This study showed that VSD is useful for the treatment of breast abscesses, and compared to traditional I&D is associated with less pain at wound dressing changes and faster healing. Importantly, the benefits of VSD were seen in lactating, as well as, non-lactating women. Due to the limitations of our experiment and sample size, prospective studies with large cohorts of patients are needed to confirm our findings.
Availability of data and materials
The datasets used and analysed during the current study are available from the corresponding author on reasonable request.
Vacuum sealing drainage
Incision and drainage
Numerical rating scale
White blood cell
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The authors gratefully thank all of the women who participated in the follow-up of this study.
This work was supported by a grant from Science and Technology Innovation Joint Fund Project of Science and Technology Department of Fujian Province, China (No. 2018Y9110). The Fund Project provided a crucial idea for the design of this study, and there was plenty of help available for the manuscript writing. There was no financial support of this study by commercial interests.
Ethics approval and consent to participate
The study was in accordance with relevant guidelines and regulation, it was approved by the Ethics Committee of the First Affiliated Hospital of Fujian Medical University (045). All patients provided written informed consent for treatments they received during their hospitalization.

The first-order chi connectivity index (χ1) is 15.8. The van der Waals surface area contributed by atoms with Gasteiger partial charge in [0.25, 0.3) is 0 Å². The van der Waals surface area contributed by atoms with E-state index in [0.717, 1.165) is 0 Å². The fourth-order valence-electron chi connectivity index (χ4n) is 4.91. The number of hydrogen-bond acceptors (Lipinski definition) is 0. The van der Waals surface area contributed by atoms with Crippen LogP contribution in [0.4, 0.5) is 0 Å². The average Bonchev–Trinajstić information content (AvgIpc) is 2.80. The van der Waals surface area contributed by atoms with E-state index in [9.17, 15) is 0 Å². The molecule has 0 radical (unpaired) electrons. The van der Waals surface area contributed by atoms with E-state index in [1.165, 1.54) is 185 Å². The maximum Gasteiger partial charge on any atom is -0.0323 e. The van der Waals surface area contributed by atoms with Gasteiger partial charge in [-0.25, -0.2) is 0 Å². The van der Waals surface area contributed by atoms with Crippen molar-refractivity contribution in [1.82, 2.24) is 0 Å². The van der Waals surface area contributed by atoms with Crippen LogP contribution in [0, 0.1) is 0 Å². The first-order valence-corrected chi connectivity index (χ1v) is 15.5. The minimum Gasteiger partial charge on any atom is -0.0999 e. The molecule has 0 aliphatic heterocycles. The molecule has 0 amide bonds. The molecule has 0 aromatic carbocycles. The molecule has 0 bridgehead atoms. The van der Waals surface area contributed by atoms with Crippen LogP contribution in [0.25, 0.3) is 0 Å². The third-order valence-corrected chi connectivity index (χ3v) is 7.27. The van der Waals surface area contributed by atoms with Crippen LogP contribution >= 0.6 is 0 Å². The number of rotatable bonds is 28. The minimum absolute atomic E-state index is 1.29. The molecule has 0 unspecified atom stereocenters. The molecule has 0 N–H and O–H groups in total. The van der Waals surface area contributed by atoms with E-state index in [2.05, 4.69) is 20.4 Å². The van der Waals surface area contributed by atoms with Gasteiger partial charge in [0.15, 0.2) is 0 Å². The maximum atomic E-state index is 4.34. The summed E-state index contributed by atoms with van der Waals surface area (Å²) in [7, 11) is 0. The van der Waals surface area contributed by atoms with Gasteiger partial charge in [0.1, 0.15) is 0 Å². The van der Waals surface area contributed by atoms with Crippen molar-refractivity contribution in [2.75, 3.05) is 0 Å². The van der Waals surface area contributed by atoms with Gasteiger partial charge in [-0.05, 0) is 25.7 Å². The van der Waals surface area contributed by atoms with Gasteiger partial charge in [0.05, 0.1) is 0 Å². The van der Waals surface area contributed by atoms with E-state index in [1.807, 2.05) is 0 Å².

Consent for publication
Because of the retrospective nature the requirement of informed patient consent was waived by the Ethics Committee of the First Affiliated Hospital of Fujian Medical University (045).
The authors declare that they have no competing interests.
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Qiu, L., Wang, F., Xu, Q. et al. Negative pressure wound therapy promotes healing and reduced pain in patients with acute suppurative mastitis. BMC Women's Health 22, 243 (2022). https://doi.org/10.1186/s12905-022-01785-z
- Acute suppurative mastitis
- Vacuum sealing drainage